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The Castle by Franz Kafka (Author), Willa and Edwin Muir (Translators)

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The Castle by Franz Kafka  (Author), Willa and Edwin Muir (Translators)
   
  
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'The Castle'
​By Franz Kafka  (Author), Willa and Edwin Muir (Translators)

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Description:

Arriving in a village to take up the position of land surveyor for the mysterious lord of a castle, the character known as K. finds himself in a bitter and baffling struggle to contact his new employer and go about his duties. As the villagers and the Castle officials block his efforts at every turn, K.’s consuming quest–quite possibly a self-imposed one–to penetrate the inaccessible heart of the Castle and take its measure is repeatedly frustrated. Kafka once suggested that the would-be surveyor in The Castle is driven by a wish “to get clear about ultimate things,” an unrealizable desire that provided the driving force behind all of Kafka’s dazzlingly uncanny fictions. 

'Like Kafka’s last novel, Mairowitz’s graphic adaptation ends midsentence. Neither Mairowitz nor any other reader can say whether the land surveyor K. ever meets the Count, his supposed employer, in the castle. Nor can they ever determine whether he meets the Count’s agent, who K. repeatedly tries to contact by way of a messenger and with whose disgraced family he ends up sheltering when he fails to discover whether he has actually been hired at all and everyone else in town has closed their doors on him. Of course, the villagers—ignorantly in thrall to the castle and its authority—haven’t helped him at all, regardless of any sympathy they might have for K. Critics have argued that the story might satirize bureaucracy, political authority, or religious salvation. Or might it be an allegory of the Jew in a Gentile society? Jaromír 99 perhaps bets on that last interpretation with artwork that is a matter of stark swatches and blocks of black, white, and gray, suggestive of woodcuts and expressionism in general and German artist Käthe Kollwitz in particular.'

(Ray Olson)

'Of all Kafka’s fiction this is the most personal. K. is not of course a mouthpiece for Kafka–he lacks Kafka’s grave intelligence and humor–but his inner conflict between a taste for ordinary life and the demands imposed by his quest were in good part shared by Kafka . . . 
The Castle projects a greater strength of will than we have encountered in Kafka’s earlier writings–an effort to overcome the muteness of existence.'

(From the Introduction by Irving Howe)

 
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Franz Kafka was one of the major fiction writers of the 20th century. He was born to a middle-class German-speaking Jewish family in Prague, Bohemia (presently the Czech Republic), Austria–Hungary. His unique body of writing—much of which is incomplete and which was mainly published posthumously—is considered to be among the most influential in Western literature. His stories include The Metamorphosis (1912) and In the Penal Colony (1914), while his novels are The Trial (1925), The Castle (1926) and Amerika (1927). Kafka's first language was German, but he was also fluent in Czech. Later, Kafka acquired some knowledge of French language and culture; one of his favorite authors was FlaubertKafka first studied chemistry at the Charles-Ferdinand University of Prague, but switched after two weeks to law. This offered a range of career possibilities, which pleased his father, and required a longer course of study that gave Kafka time to take classes in German studies and art history. At the university, he joined a student club, named Lese- und Redehalle der Deutschen Studenten, which organized literary events, readings and other activities. In the end of his first year of studies, he met Max Brod, who would become a close friend of his throughout his life, together with the journalist Felix Weltsch, who also studied law. Kafka obtained the degree of Doctor of Law on 18 June 1906 and performed an obligatory year of unpaid service as law clerk for the civil and criminal courts. Kafka's writing attracted little attention until after his death. During his lifetime, he published only a few short stories and never finished any of his novels, unless "The Metamorphosis" is considered a (short) novel. Prior to his death, Kafka wrote to his friend and literary executor Max Brod: "Dearest Max, my last request: Everything I leave behind me ... in the way of diaries, manuscripts, letters (my own and others'), sketches, and so on, [is] to be burned unread." Brod overrode Kafka's wishes, believing that Kafka had given these directions to him specifically because Kafka knew he would not honor them—Brod had told him as much. Brod, in fact, would oversee the publication of most of Kafka's work in his possession, which soon began to attract attention and high critical regard.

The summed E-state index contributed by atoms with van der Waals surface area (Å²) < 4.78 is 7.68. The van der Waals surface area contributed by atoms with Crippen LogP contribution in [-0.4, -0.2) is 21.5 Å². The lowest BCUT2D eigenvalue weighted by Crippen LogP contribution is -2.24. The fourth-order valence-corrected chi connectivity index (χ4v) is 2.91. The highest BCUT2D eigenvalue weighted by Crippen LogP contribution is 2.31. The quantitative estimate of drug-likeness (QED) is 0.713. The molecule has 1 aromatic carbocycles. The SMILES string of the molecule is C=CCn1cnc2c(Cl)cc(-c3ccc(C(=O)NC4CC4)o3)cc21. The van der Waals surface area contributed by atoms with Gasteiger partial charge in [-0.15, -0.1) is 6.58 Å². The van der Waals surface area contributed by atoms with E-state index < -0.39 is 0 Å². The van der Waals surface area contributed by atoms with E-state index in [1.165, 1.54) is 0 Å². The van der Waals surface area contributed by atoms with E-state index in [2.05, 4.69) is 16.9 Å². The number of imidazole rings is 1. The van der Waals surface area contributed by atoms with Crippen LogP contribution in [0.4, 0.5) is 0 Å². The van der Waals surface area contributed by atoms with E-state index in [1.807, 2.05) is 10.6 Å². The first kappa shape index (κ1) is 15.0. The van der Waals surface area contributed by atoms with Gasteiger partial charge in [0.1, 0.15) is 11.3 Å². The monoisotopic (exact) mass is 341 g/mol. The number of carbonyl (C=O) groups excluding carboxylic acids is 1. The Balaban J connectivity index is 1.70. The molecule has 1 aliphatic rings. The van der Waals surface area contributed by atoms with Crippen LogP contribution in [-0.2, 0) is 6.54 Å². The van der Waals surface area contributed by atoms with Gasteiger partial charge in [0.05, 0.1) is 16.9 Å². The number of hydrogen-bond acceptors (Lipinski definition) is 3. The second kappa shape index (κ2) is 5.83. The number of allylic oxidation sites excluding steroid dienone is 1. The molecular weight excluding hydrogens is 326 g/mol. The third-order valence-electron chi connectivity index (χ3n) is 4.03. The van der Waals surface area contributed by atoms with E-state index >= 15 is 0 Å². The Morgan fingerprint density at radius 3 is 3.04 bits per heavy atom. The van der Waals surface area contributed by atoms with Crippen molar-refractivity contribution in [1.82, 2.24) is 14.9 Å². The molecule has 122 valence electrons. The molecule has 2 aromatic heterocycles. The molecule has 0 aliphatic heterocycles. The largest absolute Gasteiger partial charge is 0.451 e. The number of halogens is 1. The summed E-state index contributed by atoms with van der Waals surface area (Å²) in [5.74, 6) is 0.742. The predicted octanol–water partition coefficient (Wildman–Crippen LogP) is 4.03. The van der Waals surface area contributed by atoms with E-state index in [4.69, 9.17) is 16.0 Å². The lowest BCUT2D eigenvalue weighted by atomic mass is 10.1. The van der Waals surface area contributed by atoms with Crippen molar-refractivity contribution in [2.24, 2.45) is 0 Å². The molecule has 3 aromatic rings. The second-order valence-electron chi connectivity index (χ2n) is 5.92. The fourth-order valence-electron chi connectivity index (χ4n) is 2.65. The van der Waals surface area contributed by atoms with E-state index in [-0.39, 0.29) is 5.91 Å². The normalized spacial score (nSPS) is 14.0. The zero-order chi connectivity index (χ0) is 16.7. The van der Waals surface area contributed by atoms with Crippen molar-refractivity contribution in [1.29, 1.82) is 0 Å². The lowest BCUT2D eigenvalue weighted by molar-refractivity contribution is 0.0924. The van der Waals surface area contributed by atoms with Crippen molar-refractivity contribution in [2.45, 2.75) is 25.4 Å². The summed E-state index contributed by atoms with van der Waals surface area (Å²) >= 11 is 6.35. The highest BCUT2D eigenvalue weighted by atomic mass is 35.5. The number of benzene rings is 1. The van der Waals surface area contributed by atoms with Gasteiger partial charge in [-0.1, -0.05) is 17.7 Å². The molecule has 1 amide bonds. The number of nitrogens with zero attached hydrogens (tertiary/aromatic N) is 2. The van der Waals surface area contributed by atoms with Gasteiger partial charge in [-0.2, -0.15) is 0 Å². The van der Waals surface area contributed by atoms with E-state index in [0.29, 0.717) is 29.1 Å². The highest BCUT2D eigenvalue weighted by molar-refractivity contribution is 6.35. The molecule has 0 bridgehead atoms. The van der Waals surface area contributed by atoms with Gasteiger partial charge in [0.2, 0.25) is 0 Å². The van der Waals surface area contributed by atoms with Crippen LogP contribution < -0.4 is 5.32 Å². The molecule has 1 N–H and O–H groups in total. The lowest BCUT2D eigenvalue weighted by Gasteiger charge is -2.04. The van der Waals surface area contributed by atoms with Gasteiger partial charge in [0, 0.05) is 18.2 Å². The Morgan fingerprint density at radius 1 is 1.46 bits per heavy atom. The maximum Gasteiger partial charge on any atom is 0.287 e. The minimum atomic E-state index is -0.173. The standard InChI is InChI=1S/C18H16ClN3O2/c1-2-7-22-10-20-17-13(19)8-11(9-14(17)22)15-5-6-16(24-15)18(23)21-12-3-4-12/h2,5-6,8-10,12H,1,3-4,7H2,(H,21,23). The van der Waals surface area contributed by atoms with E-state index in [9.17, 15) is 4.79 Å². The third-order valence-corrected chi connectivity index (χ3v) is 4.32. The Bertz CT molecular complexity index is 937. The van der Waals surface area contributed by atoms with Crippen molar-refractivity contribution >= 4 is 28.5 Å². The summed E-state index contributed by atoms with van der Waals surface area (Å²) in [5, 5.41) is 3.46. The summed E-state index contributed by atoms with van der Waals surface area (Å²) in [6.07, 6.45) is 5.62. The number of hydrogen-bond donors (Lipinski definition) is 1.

Max Brod encountered significant difficulty in compiling Kafka's notebooks into any chronological order as Kafka was known to start writing in the middle of notebooks, from the last towards the first, etc.

All of Kafka's published works, except several letters he wrote in Czech to Milena Jesenská, were written in German.
 
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